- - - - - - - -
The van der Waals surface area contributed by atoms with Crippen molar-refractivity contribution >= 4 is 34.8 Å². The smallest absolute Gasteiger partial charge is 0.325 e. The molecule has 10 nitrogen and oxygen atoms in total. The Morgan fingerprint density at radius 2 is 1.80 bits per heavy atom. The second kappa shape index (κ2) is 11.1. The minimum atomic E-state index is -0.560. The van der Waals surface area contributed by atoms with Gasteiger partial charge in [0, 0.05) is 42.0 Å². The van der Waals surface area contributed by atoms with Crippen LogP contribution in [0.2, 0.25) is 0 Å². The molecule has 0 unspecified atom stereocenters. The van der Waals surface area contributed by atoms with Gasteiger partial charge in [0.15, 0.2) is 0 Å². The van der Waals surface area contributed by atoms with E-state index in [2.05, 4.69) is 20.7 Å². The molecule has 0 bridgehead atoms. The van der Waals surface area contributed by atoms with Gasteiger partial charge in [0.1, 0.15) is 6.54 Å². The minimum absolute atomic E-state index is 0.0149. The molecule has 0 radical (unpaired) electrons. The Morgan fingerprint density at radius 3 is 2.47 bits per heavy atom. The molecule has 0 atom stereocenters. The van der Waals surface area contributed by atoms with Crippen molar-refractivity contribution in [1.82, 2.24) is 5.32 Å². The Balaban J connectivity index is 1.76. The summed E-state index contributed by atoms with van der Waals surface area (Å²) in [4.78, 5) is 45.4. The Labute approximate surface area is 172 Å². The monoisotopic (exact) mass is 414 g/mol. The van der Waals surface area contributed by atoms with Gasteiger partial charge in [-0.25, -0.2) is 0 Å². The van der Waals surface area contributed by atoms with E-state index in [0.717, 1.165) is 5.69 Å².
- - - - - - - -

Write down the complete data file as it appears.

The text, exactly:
The van der Waals surface area contributed by atoms with Crippen molar-refractivity contribution >= 4 is 34.8 Å². The smallest absolute Gasteiger partial charge is 0.325 e. The molecule has 10 nitrogen and oxygen atoms in total. The Morgan fingerprint density at radius 2 is 1.80 bits per heavy atom. The second kappa shape index (κ2) is 11.1. The minimum atomic E-state index is -0.560. The van der Waals surface area contributed by atoms with Gasteiger partial charge in [0, 0.05) is 42.0 Å². The van der Waals surface area contributed by atoms with Crippen LogP contribution in [0.2, 0.25) is 0 Å². The molecule has 0 unspecified atom stereocenters. The van der Waals surface area contributed by atoms with Gasteiger partial charge in [0.15, 0.2) is 0 Å². The van der Waals surface area contributed by atoms with E-state index in [2.05, 4.69) is 20.7 Å². The molecule has 0 bridgehead atoms. The van der Waals surface area contributed by atoms with Gasteiger partial charge in [0.1, 0.15) is 6.54 Å². The minimum absolute atomic E-state index is 0.0149. The molecule has 0 radical (unpaired) electrons. The Morgan fingerprint density at radius 3 is 2.47 bits per heavy atom. The molecule has 0 atom stereocenters. The van der Waals surface area contributed by atoms with Crippen molar-refractivity contribution in [1.82, 2.24) is 5.32 Å². The Balaban J connectivity index is 1.76. The summed E-state index contributed by atoms with van der Waals surface area (Å²) in [4.78, 5) is 45.4. The Labute approximate surface area is 172 Å². The monoisotopic (exact) mass is 414 g/mol. The van der Waals surface area contributed by atoms with Gasteiger partial charge in [-0.25, -0.2) is 0 Å². The van der Waals surface area contributed by atoms with E-state index in [0.717, 1.165) is 5.69 Å².